The reason I’ve shared this photo is to encourage people with any physical disability to realise they are certainly not abnormal or socially taboo. The journey to feeling comfortable with yourself is long and difficult. With the media blasting out pictures of models and so-called “perfection” – which is a disgraceful label because each person is as individual as a fingerprint and normality/perfection of a person is, to me, a social construct (pink is for girls, blue is for boys). Images of Kendall Jenner, for example, can intimidate and make girls feel sadly uncomfortable about themselves. I used to feel hideous seeing X, Y and Z but the years have taught me about individuality, resilience and survival.
I’ve written a few posts regarding the subarachnoid brain haemorrhage I suffered in 1996 as a result of an arterio-venous malformation rupture and the subsequent effects. I felt strangely numb pondering the possibility of death and inability to walk again. Guess it was because I was 19 and very oblivious to the reality. I found urinary catheter bags and speech therapy funny: hail good humour!
The years have rolled by rather unkindly due to the snowball effect of yet more fuck ups. But it is what it is and I’m very grateful that I’m on two feet as opposed to Christine the blood red wheelchair. After the Stephen King horror character I loved. A grey one would have definately been called Jaws. So, the years have rolled by. I’ve written about my heart failure and functional neurological disorder plus the sprinkling of musculoskeletal pain and of course, Borderline Personality Disorder.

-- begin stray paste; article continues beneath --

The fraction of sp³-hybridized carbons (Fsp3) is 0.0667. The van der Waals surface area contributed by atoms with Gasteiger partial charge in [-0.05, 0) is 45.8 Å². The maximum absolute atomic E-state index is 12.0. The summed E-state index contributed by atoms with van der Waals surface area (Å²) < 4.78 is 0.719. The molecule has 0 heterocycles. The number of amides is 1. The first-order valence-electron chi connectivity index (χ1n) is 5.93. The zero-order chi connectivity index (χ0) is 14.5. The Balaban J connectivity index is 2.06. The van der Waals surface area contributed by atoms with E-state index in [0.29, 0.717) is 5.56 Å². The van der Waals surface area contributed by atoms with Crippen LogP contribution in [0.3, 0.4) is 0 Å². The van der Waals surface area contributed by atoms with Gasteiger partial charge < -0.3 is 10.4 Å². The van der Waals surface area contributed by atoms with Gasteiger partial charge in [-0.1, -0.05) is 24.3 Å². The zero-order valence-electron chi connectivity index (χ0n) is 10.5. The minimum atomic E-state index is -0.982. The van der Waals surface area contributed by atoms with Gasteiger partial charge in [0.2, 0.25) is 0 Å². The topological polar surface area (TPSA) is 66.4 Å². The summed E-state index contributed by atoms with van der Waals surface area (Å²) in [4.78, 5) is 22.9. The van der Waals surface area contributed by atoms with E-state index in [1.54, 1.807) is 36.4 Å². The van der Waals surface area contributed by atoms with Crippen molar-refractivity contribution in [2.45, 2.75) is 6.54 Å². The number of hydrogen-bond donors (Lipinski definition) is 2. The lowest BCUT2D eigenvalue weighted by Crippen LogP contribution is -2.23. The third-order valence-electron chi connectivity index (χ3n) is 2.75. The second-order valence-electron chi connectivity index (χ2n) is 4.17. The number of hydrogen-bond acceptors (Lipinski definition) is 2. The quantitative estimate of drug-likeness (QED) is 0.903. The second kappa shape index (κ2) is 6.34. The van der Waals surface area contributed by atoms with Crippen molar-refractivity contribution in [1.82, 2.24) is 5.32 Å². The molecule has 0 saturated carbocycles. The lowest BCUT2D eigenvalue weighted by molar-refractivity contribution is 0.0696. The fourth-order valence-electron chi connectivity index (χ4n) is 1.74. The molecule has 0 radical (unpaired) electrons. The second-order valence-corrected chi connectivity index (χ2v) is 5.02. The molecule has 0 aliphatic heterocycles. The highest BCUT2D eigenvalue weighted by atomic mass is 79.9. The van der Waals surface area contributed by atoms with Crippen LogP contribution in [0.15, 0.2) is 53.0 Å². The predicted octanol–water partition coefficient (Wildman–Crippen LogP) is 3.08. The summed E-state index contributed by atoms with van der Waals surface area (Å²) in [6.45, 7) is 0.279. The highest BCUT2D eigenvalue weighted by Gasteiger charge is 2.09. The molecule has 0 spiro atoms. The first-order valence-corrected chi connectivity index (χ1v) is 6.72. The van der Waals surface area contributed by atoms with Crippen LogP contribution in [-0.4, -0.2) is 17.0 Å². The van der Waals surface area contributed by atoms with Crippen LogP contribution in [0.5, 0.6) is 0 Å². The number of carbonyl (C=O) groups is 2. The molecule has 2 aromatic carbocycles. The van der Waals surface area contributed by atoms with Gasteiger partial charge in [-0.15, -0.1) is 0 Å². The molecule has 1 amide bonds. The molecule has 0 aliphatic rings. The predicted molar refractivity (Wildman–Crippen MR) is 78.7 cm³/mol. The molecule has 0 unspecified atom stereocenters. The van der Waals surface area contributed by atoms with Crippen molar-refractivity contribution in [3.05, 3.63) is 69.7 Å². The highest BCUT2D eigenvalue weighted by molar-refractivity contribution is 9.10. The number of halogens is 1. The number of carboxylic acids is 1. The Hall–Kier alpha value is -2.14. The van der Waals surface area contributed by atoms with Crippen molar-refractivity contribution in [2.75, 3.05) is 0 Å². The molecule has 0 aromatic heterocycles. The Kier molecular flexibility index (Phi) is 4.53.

The photograph above shows the muscle atrophy of my lower left leg with lesser wastage on my knee. My foot is more or less defunct but there’s slow ankle movement and I learned to walk with the disability using my weight and a leap of faith. The toes have had all the tendons released and my big toe has been fused hence it being shorter. No toenail either because I kept snagging it and it partially separated from the bed.
I became so self-conscious I had the heart tattoo on my right foot to distract the eye of myself and others in summertime when I wear sandals. Apparently one of the most painful areas to be inked but I laughed as it tickled. I’ve developed a high pain tolerance.
I used to talk to a group of Warriors on Instagram and Twitter. These people were suffering yet radiated positivity, support and encouragement. We were very different yet the same. Time passed and they restored so much self-confidence in me which further aided me in self-acceptance. Social media is a fantastic tool to connect with others in your situation and give each other self belief.
My biggest surge of acceptance and confidence has evolved from escalated suffering. The more I go wrong, the more bitch I feel towards myself and strive to continue with my stubborn determination. Many people have become fierce because of the same thing, it’s like we’re being trained SAS style to cope and conquer!
What doesn’t kill you had better run away
© Copyright: Sharon Lawson™